SUBJECT: M.S. Thesis Presentation
BY: Jared Tippens
TIME: Monday, April 29, 2019, 11:00 a.m.
PLACE: MRDC Building, 4211
TITLE: Characterizing the Mechanical and Electrochemical Degradation of a Solid-State Battery Electrolyte Using Operando X-ray Tomography
COMMITTEE: Dr. Matthew McDowell, Chair (ME/MSE)
Dr. Christopher Saldana (ME)
Dr. Shuman Xia (ME)
Dr. Claudio Di Leo (AE)


Solid-state batteries (SSBs) can offer increased energy density and improved safety compared to conventional liquid-based Li-ion batteries by potentially allowing the use of Li metal as an anode. SSBs are ideal for applications within high capacity electric vehicles as well as in enabling battery-powered aircraft. However, the significant challenge exists of premature degradation driven by the unstable interface between the solid-state electrolyte (SSE) and Li metal. Ceramics are the most promising of SSE materials, but they can react with Li, causing the formation of an amorphous interphase at the Li/SSE interface. This generates stresses that eventually drive fracture in brittle ceramic SSEs, a process that impedes Li-ion flow and renders the battery useless.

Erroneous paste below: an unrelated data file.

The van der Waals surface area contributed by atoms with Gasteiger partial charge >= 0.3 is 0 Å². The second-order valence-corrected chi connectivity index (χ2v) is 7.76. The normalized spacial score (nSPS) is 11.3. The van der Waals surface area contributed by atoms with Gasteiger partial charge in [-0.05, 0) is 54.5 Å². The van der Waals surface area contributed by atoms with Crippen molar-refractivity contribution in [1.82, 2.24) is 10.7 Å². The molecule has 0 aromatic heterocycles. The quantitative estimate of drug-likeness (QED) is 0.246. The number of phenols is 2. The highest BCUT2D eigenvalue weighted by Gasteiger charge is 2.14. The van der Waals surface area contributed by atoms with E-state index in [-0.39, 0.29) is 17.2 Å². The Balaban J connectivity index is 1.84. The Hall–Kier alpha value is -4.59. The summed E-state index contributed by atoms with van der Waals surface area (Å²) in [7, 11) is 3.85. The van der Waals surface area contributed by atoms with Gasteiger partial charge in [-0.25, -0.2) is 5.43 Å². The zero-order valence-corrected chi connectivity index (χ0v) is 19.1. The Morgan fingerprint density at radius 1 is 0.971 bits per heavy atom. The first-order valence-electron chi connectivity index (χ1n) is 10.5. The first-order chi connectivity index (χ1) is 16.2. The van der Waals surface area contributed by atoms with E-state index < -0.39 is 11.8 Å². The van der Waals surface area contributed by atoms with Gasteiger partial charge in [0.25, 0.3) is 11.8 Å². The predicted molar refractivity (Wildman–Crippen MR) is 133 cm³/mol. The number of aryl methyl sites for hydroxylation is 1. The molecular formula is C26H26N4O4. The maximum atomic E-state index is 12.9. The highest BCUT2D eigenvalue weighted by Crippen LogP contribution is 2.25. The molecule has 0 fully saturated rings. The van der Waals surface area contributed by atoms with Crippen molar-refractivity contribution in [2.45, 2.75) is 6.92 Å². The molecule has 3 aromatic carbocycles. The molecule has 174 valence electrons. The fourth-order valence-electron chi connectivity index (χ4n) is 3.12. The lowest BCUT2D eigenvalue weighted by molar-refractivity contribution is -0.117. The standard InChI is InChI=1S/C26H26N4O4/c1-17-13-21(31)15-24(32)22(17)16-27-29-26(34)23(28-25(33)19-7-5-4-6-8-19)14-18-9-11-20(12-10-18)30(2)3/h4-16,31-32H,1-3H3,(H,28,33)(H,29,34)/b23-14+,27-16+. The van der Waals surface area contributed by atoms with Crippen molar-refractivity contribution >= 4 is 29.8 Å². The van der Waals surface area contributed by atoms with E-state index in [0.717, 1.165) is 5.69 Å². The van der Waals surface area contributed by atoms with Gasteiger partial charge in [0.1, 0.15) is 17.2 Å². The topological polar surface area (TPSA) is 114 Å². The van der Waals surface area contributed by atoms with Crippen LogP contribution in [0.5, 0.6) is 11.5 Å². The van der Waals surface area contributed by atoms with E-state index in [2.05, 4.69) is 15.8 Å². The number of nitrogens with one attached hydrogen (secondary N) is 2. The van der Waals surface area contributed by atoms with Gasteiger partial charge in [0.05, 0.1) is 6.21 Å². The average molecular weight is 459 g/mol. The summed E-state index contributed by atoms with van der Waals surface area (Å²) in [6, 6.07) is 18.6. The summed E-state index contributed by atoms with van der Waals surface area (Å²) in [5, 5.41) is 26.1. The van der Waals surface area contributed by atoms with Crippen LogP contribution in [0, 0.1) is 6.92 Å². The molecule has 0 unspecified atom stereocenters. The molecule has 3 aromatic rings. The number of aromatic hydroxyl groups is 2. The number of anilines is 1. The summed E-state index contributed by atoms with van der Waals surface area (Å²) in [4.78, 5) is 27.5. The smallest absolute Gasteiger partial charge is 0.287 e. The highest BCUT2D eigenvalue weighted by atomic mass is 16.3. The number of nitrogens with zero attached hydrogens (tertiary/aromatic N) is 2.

Discerning where this fracture initiates and how crack propagation negatively impacts electrochemical performance is critical in furthering the lacking knowledge surrounding stabilizing SSE/Li interfaces. This work uses computed X-ray tomography to image global fracture of an SSE in contact with Li metal, tracking the growth of the crack network by obtaining a 3D volume with a voxel size of ~20 μm. X-ray tomography is done in-operando, allowing the morphology change of the SSE to be studied as a function of electrochemical cycling. Impedance of the cell is also tracked, showing that mechanical degradation plays a direct role in obstructing Li ion transfer. Experimental findings are supported by FEA studies, and for the first time, the electrochemical degradation of a SSB electrolyte is found to directly increase due to crack formation.